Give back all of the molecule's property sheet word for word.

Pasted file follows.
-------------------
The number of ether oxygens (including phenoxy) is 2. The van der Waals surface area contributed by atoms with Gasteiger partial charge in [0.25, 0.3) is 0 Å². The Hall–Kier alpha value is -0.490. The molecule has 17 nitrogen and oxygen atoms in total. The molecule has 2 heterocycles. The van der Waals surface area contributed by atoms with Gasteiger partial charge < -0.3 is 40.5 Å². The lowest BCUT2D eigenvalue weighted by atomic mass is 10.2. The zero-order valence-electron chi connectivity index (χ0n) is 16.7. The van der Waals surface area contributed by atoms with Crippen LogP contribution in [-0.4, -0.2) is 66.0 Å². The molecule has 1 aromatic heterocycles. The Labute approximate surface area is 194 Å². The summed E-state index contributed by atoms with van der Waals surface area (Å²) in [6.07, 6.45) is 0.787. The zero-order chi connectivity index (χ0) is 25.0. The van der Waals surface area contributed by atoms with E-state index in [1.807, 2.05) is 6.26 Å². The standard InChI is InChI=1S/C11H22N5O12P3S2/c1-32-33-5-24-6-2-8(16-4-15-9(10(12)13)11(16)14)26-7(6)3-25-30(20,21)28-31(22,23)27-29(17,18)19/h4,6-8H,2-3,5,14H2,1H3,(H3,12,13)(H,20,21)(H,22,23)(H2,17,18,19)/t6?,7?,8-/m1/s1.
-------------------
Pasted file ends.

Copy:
The number of ether oxygens (including phenoxy) is 2. The van der Waals surface area contributed by atoms with Gasteiger partial charge in [0.25, 0.3) is 0 Å². The Hall–Kier alpha value is -0.490. The molecule has 17 nitrogen and oxygen atoms in total. The molecule has 2 heterocycles. The van der Waals surface area contributed by atoms with Gasteiger partial charge < -0.3 is 40.5 Å². The lowest BCUT2D eigenvalue weighted by atomic mass is 10.2. The zero-order valence-electron chi connectivity index (χ0n) is 16.7. The van der Waals surface area contributed by atoms with Crippen LogP contribution in [-0.4, -0.2) is 66.0 Å². The molecule has 1 aromatic heterocycles. The Labute approximate surface area is 194 Å². The summed E-state index contributed by atoms with van der Waals surface area (Å²) in [6.07, 6.45) is 0.787. The zero-order chi connectivity index (χ0) is 25.0. The van der Waals surface area contributed by atoms with E-state index in [1.807, 2.05) is 6.26 Å². The standard InChI is InChI=1S/C11H22N5O12P3S2/c1-32-33-5-24-6-2-8(16-4-15-9(10(12)13)11(16)14)26-7(6)3-25-30(20,21)28-31(22,23)27-29(17,18)19/h4,6-8H,2-3,5,14H2,1H3,(H3,12,13)(H,20,21)(H,22,23)(H2,17,18,19)/t6?,7?,8-/m1/s1.